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Planning for the Alleviation of Pain After Surgery

Planning and preparing people for discomfort after a surgical procedure is itself an important way to alleviate pain. 

The current “opioid crisis” in the United States and Canada can be traced to promotion of opioids as the primary treatment for pain. These two countries make up 5% of the global population but consume 90% of the world’s opioids.

Preparing People for Discomfort

Patients may place a great deal of hope on surgery and are already suffering from pain.  They may have placed so much trust and confidence in us that they don’t prepare adequately or they have unrealistic expectations for the recovery process.  Planning recovery demonstrates compassion.  It is an opportunity to remind patients that they will need to take an active role in their recovery, including safe and effective alleviation of pain. The decision to schedule surgery should be followed by a discussion about recovery.

  • Demonstrate care and compassion. Prepare patients for the recovery process. 
    • “We want you to be as comfortable as possible after your surgery.”
    • “Pain is a part of the healing process.”
    • “Your body will need time to heal.”
  • Let patients know you will support them – reinforce your partnership during recovery.
    • “If it feels like something is wrong, you can always check with us.”

Make a Plan

Planning demonstrates care and can reduce stress.

  • Plan for safe and effective alleviation of pain
    • “What did you do for the pain after your last surgery?”

Most patients will say, “I took a few opioids and then switched to Tylenol or Motrin”-- a strategy that can be reinforced.  Patients who have struggled to get comfortable may benefit from screening for stress, distress, and less effective coping strategies. Surgery can be postponed to address any matters identified. When surgery can’t be delayed, be prepared to get help for the patient, including social work, psychology, addiction, or psychiatry consultations.  And prepare yourself for important conversations with the patient during recovery.

  • Consider routine screening for symptoms of depression, less effective coping strategies, and propensity for opioid misuse (use opioid risk assessment tools)
  • Plan for safe and effective alleviation of pain
    • Assess readiness.
    • Gauge peace of mind. Optimize mood and coping strategies.
    • Check on social support.
    • Provide tips, such as distraction, getting into one’s routine, social support, laughter, and physical activity.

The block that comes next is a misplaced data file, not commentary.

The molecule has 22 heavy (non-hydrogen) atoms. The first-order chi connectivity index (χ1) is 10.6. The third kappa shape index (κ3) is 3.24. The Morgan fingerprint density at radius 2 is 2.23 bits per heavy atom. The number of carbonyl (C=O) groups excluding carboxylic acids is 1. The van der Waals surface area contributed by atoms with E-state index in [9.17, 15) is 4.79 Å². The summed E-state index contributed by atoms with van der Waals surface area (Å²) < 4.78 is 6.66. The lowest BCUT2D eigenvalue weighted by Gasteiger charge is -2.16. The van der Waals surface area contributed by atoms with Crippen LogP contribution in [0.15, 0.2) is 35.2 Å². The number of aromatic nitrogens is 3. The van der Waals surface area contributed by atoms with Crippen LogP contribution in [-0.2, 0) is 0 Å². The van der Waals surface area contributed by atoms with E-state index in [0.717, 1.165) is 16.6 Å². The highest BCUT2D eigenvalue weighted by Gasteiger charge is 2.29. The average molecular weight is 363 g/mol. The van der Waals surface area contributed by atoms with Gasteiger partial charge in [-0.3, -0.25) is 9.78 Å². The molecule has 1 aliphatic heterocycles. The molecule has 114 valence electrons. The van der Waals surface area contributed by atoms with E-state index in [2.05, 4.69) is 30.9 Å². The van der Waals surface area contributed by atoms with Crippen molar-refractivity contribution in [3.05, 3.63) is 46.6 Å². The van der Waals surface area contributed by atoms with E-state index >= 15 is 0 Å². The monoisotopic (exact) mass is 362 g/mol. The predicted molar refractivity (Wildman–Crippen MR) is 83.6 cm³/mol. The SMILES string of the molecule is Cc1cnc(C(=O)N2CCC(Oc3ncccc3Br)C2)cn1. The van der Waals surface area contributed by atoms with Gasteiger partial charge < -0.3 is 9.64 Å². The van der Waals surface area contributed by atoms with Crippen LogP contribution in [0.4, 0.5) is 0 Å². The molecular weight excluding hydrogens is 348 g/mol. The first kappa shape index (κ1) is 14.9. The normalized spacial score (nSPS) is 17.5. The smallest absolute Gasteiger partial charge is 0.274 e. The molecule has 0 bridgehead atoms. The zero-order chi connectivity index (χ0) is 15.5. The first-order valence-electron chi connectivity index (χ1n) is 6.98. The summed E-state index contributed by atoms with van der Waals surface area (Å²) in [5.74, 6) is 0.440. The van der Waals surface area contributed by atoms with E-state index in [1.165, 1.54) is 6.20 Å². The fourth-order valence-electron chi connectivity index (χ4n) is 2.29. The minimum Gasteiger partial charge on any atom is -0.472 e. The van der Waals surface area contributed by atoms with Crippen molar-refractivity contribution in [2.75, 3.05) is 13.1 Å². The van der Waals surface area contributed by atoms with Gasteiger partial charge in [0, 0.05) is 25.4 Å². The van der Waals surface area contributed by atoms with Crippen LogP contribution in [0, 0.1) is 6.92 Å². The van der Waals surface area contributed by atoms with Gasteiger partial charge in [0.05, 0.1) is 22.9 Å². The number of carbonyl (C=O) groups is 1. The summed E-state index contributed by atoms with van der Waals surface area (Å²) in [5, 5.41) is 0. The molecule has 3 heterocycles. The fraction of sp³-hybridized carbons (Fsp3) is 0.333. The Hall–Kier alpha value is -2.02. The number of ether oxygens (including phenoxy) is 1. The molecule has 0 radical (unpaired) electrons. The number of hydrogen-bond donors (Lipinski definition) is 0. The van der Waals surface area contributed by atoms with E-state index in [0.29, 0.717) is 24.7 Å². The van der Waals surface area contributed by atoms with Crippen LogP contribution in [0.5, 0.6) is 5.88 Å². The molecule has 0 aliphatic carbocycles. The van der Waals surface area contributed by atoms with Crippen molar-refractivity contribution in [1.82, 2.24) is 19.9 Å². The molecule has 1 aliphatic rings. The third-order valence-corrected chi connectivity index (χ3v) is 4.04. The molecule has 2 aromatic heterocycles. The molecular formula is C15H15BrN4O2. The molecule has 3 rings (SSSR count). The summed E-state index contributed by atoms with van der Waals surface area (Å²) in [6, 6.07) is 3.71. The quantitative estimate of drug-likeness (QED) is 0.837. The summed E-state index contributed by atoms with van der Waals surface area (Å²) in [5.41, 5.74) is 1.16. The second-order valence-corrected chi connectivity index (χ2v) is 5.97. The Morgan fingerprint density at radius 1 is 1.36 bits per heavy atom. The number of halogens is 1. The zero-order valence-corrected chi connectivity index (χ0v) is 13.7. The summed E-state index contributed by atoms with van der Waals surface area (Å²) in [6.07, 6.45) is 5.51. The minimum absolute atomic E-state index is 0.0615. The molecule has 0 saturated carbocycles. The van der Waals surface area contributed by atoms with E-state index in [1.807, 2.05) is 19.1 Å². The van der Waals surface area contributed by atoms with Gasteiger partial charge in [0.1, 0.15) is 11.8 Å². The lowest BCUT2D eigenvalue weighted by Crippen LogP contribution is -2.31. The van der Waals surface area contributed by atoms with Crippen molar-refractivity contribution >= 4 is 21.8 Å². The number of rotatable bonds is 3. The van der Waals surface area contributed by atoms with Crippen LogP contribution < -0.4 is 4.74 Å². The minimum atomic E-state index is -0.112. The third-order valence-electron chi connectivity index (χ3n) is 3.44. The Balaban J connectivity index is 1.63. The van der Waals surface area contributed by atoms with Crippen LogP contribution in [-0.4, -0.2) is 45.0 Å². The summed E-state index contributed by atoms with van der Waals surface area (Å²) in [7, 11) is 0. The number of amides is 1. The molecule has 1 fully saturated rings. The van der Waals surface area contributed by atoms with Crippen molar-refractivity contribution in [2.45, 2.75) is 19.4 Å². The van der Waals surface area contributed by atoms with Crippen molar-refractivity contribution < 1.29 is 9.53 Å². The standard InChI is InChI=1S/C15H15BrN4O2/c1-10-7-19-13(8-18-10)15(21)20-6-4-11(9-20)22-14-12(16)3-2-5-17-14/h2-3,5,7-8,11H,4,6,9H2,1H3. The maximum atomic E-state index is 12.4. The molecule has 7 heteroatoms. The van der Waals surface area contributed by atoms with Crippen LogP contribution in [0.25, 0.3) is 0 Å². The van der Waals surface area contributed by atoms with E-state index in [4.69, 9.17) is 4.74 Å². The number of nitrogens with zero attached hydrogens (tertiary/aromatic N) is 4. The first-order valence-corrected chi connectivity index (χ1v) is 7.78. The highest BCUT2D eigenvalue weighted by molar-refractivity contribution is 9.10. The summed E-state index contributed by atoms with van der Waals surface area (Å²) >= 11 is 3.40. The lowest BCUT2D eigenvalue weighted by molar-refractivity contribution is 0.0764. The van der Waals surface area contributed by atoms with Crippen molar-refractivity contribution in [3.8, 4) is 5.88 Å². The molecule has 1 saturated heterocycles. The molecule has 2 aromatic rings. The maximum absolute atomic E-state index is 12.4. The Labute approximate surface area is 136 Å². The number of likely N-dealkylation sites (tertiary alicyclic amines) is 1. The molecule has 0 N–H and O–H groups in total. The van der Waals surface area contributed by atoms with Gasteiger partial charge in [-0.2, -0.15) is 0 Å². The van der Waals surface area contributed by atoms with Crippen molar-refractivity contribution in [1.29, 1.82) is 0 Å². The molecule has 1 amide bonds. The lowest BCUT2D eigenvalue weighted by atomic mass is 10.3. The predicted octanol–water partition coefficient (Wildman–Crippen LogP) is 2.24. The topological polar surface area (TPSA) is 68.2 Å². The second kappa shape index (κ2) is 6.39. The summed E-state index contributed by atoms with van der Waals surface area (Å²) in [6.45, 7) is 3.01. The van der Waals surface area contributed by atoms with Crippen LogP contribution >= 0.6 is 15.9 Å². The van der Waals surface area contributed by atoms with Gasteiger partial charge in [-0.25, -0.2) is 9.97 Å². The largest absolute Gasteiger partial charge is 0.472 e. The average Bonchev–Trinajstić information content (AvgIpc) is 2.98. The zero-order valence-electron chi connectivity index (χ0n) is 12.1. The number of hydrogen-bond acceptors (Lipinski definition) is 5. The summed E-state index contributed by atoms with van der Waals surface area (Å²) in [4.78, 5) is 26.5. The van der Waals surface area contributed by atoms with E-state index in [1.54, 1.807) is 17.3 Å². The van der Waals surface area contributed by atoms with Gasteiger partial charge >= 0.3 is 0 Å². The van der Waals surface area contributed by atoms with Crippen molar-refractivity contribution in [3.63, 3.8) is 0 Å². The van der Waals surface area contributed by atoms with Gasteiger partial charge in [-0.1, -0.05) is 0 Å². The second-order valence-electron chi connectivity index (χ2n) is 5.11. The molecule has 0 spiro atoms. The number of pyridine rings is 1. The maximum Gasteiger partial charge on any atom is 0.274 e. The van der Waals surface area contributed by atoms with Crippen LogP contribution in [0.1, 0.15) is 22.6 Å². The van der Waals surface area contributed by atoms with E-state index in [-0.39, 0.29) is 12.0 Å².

• Recommend non-opioid analgesics: NSAIDs and Worry less about using NSAIDs than opioids. A recent review shows no clear effect of NSAIDs on bone healing.1
    • Consider the appropriate use of local and regional anesthetics.
    • Consider alternatives that might appeal to some patients: meditation, guided imagery, aromatherapy, massage, medical hypnosis, acupuncture, transcutaneous electrical nerve stimulation (TENS), continuous passive motion, or listening to music.
    • Build resilience and address depression and anxiety prior to scheduling elective surgery.
    • If opioids are used, prescribe the smallest dose for the shortest time possible. Note maximums for strength, number of pills, and duration. See Orthopaedic Department Opioid Safety Strategy here. Emphasize opioids for the first 24-48 hours, perhaps mostly for sleep, and then rapid transition to non-opioid pain relievers.
    • Consider adding a pain management physician consultation in more complex cases with the creation of a specific plan.
    • Do not prescribe patients who do not want to take opioids after surgery for the reason of “just in case”.
  • Discuss the safe storage and disposal of opioids
  • For patients on daily opioids or medication-assisted treatment for opioid use disorder (methadone or suboxone), coordinate care with the primary care physician and the opioid prescriber.

Consider written or internet-based material documenting the plan for safe and effective alleviation of pain for patients and their family members to review and ask questions prior to surgery. You can use this template to get started.

1. Marquez-Lara A, et al. Nonsteroidal anti-inflammatory drugs and bone-healing: a systematic review of research quality. JBJS Rev. 2016;4(3).